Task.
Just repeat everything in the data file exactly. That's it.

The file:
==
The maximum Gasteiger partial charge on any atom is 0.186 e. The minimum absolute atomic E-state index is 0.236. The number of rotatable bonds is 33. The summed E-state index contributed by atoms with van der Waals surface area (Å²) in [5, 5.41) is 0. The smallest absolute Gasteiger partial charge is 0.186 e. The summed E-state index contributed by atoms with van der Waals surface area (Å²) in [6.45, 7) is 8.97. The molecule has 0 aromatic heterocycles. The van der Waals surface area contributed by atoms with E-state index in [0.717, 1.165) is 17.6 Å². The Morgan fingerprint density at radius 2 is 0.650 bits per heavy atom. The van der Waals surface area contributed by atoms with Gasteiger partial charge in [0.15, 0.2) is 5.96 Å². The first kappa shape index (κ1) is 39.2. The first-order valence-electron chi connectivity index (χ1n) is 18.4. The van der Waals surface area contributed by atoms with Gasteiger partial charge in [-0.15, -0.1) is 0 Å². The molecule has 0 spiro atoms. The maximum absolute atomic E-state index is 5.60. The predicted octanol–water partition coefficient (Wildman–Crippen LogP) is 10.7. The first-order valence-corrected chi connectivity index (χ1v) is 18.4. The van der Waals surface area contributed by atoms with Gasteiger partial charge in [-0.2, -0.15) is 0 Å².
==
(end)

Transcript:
The maximum Gasteiger partial charge on any atom is 0.186 e. The minimum absolute atomic E-state index is 0.236. The number of rotatable bonds is 33. The summed E-state index contributed by atoms with van der Waals surface area (Å²) in [5, 5.41) is 0. The smallest absolute Gasteiger partial charge is 0.186 e. The summed E-state index contributed by atoms with van der Waals surface area (Å²) in [6.45, 7) is 8.97. The molecule has 0 aromatic heterocycles. The van der Waals surface area contributed by atoms with E-state index in [0.717, 1.165) is 17.6 Å². The Morgan fingerprint density at radius 2 is 0.650 bits per heavy atom. The van der Waals surface area contributed by atoms with Gasteiger partial charge in [0.15, 0.2) is 5.96 Å². The first kappa shape index (κ1) is 39.2. The first-order valence-electron chi connectivity index (χ1n) is 18.4. The van der Waals surface area contributed by atoms with Gasteiger partial charge in [-0.15, -0.1) is 0 Å². The molecule has 0 spiro atoms. The maximum absolute atomic E-state index is 5.60. The predicted octanol–water partition coefficient (Wildman–Crippen LogP) is 10.7. The first-order valence-corrected chi connectivity index (χ1v) is 18.4. The van der Waals surface area contributed by atoms with Gasteiger partial charge in [-0.2, -0.15) is 0 Å².